Drayage Crisis 2014
Drayage Crisis 2014
The fallout from the winter’s freeze and chain of storms underscores the systemic problems in North America’s port drayage infrastructure.
Congestion and delays at some of the largest North American ports — New York-New Jersey and Virginia on the East Coast and Los Angeles-Long Beach in the West — were percolating even before frustration among drayage drivers boiled over at Port Metro Vancouver in late February and March in the form of a walkout by union and non-union truckers.
As Bruce Wargo, president of the PierPass extended-gates program at Los Angeles-Long Beach, told the JOC’s TPM Conference just as the Vancouver strike was beginning, “Trucker dissatisfaction with marine terminals is not a local phenomenon. It’s a symptom of the real problem, which is the traditional delivery process most terminals have in place today.”
That process is only complicated by ever-larger ships straining terminals already constricted by the lack of 24/7 operations, a shortage of chassis equipment and truck drivers, and a cost-is-king philosophy among all supply chain interests that equates to no one ponying up the money that could help eliminate the chokepoints.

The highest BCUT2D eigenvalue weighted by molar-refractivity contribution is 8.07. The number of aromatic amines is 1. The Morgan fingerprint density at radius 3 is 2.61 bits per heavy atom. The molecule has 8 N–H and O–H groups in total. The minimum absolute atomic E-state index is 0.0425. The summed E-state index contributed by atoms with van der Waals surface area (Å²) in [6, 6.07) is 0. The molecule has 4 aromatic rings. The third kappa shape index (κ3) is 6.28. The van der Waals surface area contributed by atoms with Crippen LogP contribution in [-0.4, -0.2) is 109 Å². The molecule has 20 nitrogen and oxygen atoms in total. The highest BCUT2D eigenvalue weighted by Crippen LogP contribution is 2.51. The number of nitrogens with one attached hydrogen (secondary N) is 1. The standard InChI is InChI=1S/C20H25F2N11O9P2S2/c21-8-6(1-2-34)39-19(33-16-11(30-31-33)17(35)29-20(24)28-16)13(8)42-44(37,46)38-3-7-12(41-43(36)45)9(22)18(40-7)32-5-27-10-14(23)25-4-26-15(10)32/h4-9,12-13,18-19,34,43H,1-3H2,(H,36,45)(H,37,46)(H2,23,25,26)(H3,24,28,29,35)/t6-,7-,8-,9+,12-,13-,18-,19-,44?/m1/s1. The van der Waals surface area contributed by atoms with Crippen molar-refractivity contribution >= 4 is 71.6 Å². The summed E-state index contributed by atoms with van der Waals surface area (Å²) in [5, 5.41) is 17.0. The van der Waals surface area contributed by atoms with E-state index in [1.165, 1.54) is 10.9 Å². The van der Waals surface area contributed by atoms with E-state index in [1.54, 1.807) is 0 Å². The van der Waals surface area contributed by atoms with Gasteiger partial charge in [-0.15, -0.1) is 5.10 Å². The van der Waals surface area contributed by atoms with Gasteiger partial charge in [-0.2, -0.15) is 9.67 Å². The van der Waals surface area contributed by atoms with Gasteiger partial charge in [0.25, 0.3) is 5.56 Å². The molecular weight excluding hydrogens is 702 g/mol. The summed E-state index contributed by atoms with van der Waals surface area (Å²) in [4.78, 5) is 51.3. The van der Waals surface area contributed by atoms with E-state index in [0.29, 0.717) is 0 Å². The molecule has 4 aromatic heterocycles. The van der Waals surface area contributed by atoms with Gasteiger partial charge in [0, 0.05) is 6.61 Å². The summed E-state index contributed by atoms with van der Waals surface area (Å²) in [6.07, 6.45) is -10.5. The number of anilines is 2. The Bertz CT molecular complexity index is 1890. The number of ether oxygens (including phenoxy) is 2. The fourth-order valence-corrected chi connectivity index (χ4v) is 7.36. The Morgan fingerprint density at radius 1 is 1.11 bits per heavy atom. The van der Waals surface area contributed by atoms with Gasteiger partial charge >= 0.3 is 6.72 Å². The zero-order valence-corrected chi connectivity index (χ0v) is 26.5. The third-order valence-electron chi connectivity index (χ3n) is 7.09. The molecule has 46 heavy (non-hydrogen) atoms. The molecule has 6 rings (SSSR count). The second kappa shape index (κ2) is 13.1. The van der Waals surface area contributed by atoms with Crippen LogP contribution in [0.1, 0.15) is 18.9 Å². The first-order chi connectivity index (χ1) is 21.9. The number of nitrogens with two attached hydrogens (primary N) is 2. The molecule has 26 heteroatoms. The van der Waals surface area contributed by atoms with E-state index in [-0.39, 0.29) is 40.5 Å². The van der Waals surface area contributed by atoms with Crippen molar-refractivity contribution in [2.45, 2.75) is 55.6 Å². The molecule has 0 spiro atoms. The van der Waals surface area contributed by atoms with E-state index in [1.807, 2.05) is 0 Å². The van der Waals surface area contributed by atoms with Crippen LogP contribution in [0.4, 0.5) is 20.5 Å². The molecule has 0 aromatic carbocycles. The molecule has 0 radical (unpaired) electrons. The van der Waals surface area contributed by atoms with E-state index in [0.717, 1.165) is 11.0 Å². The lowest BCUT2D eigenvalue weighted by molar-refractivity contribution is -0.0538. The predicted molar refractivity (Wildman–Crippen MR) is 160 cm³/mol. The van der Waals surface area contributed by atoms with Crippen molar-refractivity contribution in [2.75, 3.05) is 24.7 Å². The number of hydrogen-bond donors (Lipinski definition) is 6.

Perhaps most disturbing for beneficial cargo owners is that the powder keg is exploding at the slowest time of the year for North American imports. With the economy showing signs of accelerating, forecasts calling for strengthening volumes in the months ahead, and potential slowdowns looming this spring and summer during West Coast longshore labor talks, productivity could go from boiling over to imploding later this year.
Some ports are trying to get ahead of the problem, even if they’re already behind. New York-New Jersey and Virginia have formed task forces represented by various supply chain interests aimed at finding ways to improve port performance, including drayage issues.
The question is whether any proposals that emerge will be in time to prevent a complete breakdown. “At the rate things are going,” said Tom Heimgartner, president of Newark, N.J.-based drayage operator Best Transportation, “some of us may not be around” for any solutions to matter.